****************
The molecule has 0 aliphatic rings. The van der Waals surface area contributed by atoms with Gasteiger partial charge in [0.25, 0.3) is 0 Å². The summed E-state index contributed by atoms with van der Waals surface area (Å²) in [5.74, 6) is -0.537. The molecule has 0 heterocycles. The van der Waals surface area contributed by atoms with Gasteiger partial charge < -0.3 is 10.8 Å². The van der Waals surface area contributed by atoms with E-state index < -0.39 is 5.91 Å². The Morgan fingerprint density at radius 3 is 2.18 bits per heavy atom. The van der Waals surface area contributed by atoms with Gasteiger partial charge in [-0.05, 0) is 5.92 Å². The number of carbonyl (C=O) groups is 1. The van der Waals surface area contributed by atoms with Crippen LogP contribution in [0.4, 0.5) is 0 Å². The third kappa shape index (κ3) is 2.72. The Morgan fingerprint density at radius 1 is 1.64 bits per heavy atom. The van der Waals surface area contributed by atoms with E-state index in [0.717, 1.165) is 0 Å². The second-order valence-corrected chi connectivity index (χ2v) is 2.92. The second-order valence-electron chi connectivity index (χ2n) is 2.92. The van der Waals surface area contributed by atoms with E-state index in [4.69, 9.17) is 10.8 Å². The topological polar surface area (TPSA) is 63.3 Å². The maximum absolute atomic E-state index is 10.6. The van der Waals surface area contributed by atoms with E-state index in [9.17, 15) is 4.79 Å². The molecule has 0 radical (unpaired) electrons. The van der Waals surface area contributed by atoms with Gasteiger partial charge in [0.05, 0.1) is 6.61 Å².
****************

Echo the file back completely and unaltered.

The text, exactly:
The molecule has 0 aliphatic rings. The van der Waals surface area contributed by atoms with Gasteiger partial charge in [0.25, 0.3) is 0 Å². The summed E-state index contributed by atoms with van der Waals surface area (Å²) in [5.74, 6) is -0.537. The molecule has 0 heterocycles. The van der Waals surface area contributed by atoms with Gasteiger partial charge < -0.3 is 10.8 Å². The van der Waals surface area contributed by atoms with E-state index < -0.39 is 5.91 Å². The Morgan fingerprint density at radius 3 is 2.18 bits per heavy atom. The van der Waals surface area contributed by atoms with Gasteiger partial charge in [-0.05, 0) is 5.92 Å². The number of carbonyl (C=O) groups is 1. The van der Waals surface area contributed by atoms with Crippen LogP contribution in [0.4, 0.5) is 0 Å². The third kappa shape index (κ3) is 2.72. The Morgan fingerprint density at radius 1 is 1.64 bits per heavy atom. The van der Waals surface area contributed by atoms with E-state index in [0.717, 1.165) is 0 Å². The second-order valence-corrected chi connectivity index (χ2v) is 2.92. The second-order valence-electron chi connectivity index (χ2n) is 2.92. The van der Waals surface area contributed by atoms with E-state index in [4.69, 9.17) is 10.8 Å². The topological polar surface area (TPSA) is 63.3 Å². The maximum absolute atomic E-state index is 10.6. The van der Waals surface area contributed by atoms with E-state index in [9.17, 15) is 4.79 Å². The molecule has 0 radical (unpaired) electrons. The van der Waals surface area contributed by atoms with Gasteiger partial charge in [0.05, 0.1) is 6.61 Å².